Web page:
I have a confession, the powdered laundry detergent I was previously using (and that most DIY detergent recipes use a variation of) is NOT non-toxic or eco-friendly. This is a new discovery for me. After 2 years of using the same powdered laundry detergent, I decided to look more into the individual ingredients (thankfully my eco-friendly liquid detergent is still environmentally-friendly but the washing soda can still cause problems if not careful while making it).ggg
With the old detergent the ingredients I found to have a possible negative effect are:
- Fels-Naptha Soap – It isn’t natural and it includes titanium dioxide which is a known carcinogen.
- Washing Soda (Sodium Carbonate) – It isn’t carcinogenic nor a neurotoxin, but it is linked with respiratory tract irritation, damage to nasal septum, coughing and difficulty breathing if inhaled, gastrointestinal tract irritation, nausea, vomiting, and diarrhea if ingested, and skin irritation and burning if in direct contact with skin (this made me have to wear gloves while washing clothes by hand, since my skin would peel).
- Oxygen Cleaner (Sodium Percarbonate and Sodium Carbonate) – First, it contains washing soda (sodium carbonate); second, it isn’t environmentally friendly (Ethoxylated Alcohol C12-C16 is an ingredient used that is toxic to aquatic life and never to be flushed into a sewer system – which is unavoidable when washing laundry); third, Ethoxylated Alcohol C12-C16 is listed as a human carcinogen by the National Toxicology Program (NTP) and International Agency for Research on Cancer (IARC), as well as a reproductive hazard by the Occupational Safety and Health Administration (OSHA).
When I decided to change my recipe I began by looking at laundry detergent that can be used on baby clothes and cloth diapers, since as a community we tend to be more health conscience when it comes to our infants. I did find a few that were still using washing soda or an oxygen cleaner, so I combined the environmentally friendly and natural ingredients to make my own. The ingredients I came up with are: pure castile soap (I use Dr. Bronner’s since it is organic and easy for me to find online or at natural food stores), baking soda (sodium bicarbonate), Epsom salt (magnesium sulfate), and borax (sodium tetraborate). [If you are unsure about the safety of borax please read this article and the related links on the Crunchy Betty’s page, so you can make your own informed decision.]
- Pure castile soap is a natural cleaning agent.
- Baking soda loosens dirt and stains, and reduces or eliminates odors.
- Epsom salt is great with hard water, preventing excess mineral build up.
- Borax helps remove tough stains, reduces or eliminates odors, softens hard water, and is a natural alternative to color-safe bleach.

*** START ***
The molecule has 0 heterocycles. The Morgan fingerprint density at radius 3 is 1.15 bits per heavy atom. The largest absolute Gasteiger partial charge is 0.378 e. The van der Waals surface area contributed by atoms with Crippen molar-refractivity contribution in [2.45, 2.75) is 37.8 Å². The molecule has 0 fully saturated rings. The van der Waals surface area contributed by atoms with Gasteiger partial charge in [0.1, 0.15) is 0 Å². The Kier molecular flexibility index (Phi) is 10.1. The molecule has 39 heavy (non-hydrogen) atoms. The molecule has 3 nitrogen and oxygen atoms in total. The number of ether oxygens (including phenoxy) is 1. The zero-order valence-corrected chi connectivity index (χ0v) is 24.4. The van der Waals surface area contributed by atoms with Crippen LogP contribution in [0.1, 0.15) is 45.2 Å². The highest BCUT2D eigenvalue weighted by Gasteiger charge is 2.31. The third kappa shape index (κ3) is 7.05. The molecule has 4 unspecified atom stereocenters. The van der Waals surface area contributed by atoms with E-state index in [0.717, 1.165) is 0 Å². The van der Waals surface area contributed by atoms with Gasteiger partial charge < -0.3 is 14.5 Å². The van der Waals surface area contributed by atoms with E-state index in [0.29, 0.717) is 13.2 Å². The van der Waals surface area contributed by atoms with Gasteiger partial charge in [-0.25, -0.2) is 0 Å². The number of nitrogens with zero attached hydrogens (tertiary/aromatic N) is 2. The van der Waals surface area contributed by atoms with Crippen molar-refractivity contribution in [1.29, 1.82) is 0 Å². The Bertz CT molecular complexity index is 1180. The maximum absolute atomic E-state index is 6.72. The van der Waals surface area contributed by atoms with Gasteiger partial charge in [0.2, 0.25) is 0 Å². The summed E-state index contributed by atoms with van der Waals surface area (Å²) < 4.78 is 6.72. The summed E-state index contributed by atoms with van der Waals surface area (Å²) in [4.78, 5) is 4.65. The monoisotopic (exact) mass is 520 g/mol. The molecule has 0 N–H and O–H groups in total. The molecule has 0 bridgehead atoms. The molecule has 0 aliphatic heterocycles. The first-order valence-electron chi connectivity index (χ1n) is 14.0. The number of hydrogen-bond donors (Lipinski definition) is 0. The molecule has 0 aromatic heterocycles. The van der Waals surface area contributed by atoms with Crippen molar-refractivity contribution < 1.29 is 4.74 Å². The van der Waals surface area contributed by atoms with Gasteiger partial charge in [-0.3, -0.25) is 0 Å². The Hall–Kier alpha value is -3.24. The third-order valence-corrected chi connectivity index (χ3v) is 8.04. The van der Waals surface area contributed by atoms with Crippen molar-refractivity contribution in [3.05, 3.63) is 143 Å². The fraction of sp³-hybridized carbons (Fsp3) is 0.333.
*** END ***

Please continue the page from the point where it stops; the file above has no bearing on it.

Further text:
I have tested this recipe with both washing by hand and line drying and using a washing machine and dryer, and with both cold and hot washes. The only difference I have found from my old powdered detergent is my clothes now seem a little softer after line drying, and I haven’t had a need to use protective gloves with this detergent since my hands don’t become itchy, red, or have any peeling (a great benefit over the previous recipe). I still use 2 Tbsp. for every large load and only 1 Tbsp. for smaller loads. If using only 1 Tbs. per load it will last over 200 loads.
Eco-Friendly, All Natural, Homemade Laundry Detergent
- 4 lbs. 12 oz. box borax (sodium tetraborate)
- 4 lbs. box baking soda (sodium bicarbonate)
- 4 lbs. Epsom salt (magnesium sulfate)
- 3 bars of pure castile soap, grated (I prefere Dr. Bronner’s Baby Mild Soap– no fragrance, or Tea Tree Oil Soap– antibacterial properties)
- Grate pure castile soap, or chop it and put it in a high-speed blender to make a powder.
- Mix all ingredients thoroughly.
- Place powdered detergent in a 2 gallon container.
- Use 1 Tbsp. for small or delicate loads and 2 Tbsp. for large loads.
- Like any other detergent that contains “soap”, over time repelling can occur with cloth diapers, feel free to omit the pure castile soap specifically for your diaper detergent.
- 1/2 cup of Hydrogen Peroxide can be added to the wash to help with bad stains (I even make a paste of hydrogen peroxide and baking soda to treat stains before washing).
- Distilled White Vinegar helps brighten whites, removes odors, and can be used in place of fabric softener.
Update 10/18/13: Today I washed the dirtiest clothes I have ever seen. My husband’s work clothes were dripping with oil/grease (literally). I don’t know if he had it poured on him or what, but his clothes were black, coating everything they touched, and the fumes made me nauseated to be around. I used 3 Tbs. of this detergent on them, and they came out perfect. I can’t even tell they had such a horrible mess on them. I wish I had taken before and after pictures to show the dramatic difference.
For more information regarding ingredient choices go to: